4 min read

People Leadership is Harder Now Than Ever. Here’s Why.

People Leadership is Harder Now Than Ever. Here’s Why.

The way we work has changed - forever. Granted, even before the events of 2020, the way businesses operated, employees worked, and leaders led was evolving in response to industry disruptors, globalization, digital innovations, and employee expectations. These forces demand agile leaders who can change direction and tactics at a moment’s notice. The speed at which leaders and their teams can do so is defining the winners and losers of this new era.

Critical aspects of work previously not in the job description for people leaders a few years ago are now regular conversations at the boardroom table and actively sought out. These shifts pressure organizations in the private and public sectors to respond and highlight how being a leader is more complicated now than ever.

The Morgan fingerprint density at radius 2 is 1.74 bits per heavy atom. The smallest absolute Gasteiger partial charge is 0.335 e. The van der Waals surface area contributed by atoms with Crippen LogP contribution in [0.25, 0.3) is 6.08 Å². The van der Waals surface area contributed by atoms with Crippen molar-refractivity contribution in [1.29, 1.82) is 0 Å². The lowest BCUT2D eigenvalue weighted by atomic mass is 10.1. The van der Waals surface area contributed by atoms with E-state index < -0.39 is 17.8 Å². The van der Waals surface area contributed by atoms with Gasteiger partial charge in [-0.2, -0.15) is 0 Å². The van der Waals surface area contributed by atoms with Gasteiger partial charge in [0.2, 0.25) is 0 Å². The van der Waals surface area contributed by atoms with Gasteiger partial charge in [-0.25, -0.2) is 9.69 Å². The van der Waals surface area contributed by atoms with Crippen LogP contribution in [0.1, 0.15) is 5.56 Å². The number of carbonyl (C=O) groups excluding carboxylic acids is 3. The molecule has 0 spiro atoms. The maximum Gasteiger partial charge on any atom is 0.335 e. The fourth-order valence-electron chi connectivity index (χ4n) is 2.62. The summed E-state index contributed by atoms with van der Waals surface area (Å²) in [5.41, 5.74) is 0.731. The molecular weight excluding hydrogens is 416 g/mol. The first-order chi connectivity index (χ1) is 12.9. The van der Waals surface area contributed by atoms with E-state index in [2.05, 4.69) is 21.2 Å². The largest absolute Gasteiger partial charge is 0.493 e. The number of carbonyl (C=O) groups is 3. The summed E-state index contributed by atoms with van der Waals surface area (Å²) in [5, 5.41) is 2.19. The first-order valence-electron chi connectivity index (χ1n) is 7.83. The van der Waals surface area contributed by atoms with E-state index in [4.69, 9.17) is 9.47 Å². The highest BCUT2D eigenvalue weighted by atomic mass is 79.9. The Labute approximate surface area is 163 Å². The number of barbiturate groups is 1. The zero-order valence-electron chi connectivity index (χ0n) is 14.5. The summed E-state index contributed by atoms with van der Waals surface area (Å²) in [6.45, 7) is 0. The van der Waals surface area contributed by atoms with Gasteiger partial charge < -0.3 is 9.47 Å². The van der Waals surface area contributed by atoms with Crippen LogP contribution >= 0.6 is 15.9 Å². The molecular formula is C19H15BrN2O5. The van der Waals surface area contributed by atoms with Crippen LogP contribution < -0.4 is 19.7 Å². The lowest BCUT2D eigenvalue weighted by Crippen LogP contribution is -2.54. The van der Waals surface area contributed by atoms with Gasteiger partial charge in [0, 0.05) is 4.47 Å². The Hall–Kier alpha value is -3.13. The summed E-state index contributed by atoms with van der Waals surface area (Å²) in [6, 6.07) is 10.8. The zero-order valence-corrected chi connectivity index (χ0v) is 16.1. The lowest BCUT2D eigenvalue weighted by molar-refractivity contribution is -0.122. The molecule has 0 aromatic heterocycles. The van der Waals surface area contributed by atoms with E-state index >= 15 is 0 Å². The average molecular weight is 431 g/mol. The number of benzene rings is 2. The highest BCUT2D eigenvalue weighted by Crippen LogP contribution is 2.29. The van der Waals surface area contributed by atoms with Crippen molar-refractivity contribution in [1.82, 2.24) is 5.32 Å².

In 2023, those in people leadership are encountering challenges they’ve never experienced. Here are four reasons why leaders find themselves in new and challenging situations.


Join the free 30-Day Leadership Challenge and become a better manager. >> 


Why People Leadership is Challenging in 2023

Passively acknowledging the current trends and new challenges impacting the world of work is not an option for those leading people. That’s because these trends are reshaping the rules and expectations of leaders and organizations, thus changing what’s required to succeed. As such, here are a few prominent workplace trends currently at play.

  1. Shifting Work Policies
  2. Demands for an Employee-Centric Work Environment
  3. Employees and Leaders Alike are Stressed
  4. Leading a Multi-Generational Workforce

Why People Leadership is Challenging in 2023  - Niagara Institute (1)